pinocchioToday, Contently published a survey of 542 Americans between the ages of 18-65, polling them on their feelings toward sponsored content.

The feeling was overwhelmingly negative. Two-thirds of the people Contently spoke to said that they’d felt deceived by sponsored content, 59 percent felt that it affected a news site’ credibility and 54 percent said they didn’t trust it.

Noses turned up further toward the idea of sponsored content, the higher our education level is. Two-thirds of people with a graduate degree said that they preferred banner ads.

Slightly humorously, sponsored content still polled higher than Fox News.

The results are interesting and easy to cling to as a life raft of unease for people who are not happy with the direction that the new media economy is going in. Tellingly, there was no conclusive agreement between those surveyed about what sponsored content actually was. Roughly half thought a sponsor paid for and influenced the article, some thought it was written by the news site but paid for by the brand, others thought a company had just paid for their name to appear by the article, others felt like the article had been written by the sponsor themselves.

In some ways, this confusion is likely a function of jargon overload. Native advertising, advertorial, sponsored content. We’re coming up with a lot of words for the same things, which doesn’t help. It’s definitely an indication that there needs to be more transparency to readers in how sponsored content comes across.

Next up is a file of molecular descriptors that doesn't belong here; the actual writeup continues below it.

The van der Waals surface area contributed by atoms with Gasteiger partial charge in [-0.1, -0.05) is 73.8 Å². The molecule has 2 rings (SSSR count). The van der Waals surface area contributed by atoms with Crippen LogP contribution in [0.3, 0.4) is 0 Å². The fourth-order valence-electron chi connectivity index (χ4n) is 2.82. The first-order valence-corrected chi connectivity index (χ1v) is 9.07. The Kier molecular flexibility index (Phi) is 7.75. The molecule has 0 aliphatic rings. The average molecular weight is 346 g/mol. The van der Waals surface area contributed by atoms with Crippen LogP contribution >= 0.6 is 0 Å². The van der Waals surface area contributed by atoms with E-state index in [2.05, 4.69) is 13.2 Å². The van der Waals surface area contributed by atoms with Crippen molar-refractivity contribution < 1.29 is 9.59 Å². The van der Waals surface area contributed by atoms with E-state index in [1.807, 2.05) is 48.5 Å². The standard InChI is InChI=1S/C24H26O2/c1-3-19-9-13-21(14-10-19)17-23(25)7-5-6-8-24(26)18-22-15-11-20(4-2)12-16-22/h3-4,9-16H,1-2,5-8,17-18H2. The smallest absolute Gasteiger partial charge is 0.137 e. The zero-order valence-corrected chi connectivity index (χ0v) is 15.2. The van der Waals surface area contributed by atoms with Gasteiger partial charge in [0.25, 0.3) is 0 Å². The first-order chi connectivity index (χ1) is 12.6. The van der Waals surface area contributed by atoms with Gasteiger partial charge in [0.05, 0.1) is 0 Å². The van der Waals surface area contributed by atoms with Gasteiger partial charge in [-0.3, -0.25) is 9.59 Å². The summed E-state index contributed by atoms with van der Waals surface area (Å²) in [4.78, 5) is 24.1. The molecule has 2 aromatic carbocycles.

But it’s also a sign that we don’t quite get the issues facing publishers in the new media economy. Fifty-seven percent of people said that they’d prefer banner ads to sponsored content. But banner ads have proven to be forever disappointing, low on return for advertisers, returning cents on the dollar to publishers in comparison with print revenue.

Above all though, we may talk smack about sponsored content, but we still read it. There’s an element to Contently’s survey, where when asked a set of questions, not tied to a specific example, about something that is generally talked about as a negative thing… well, of course the results aren’t positive.

In May, we reported on comments from the New York Times’ executive vice president of advertising Meredith Levien, that as many people were reading its sponsored content as its editorial, in some cases more.

Contently’s results are a slap on the hand for publishers and advertisers. But there’s also the strong possibility that what we say in public and what really happens between us and our computer might not actually match up.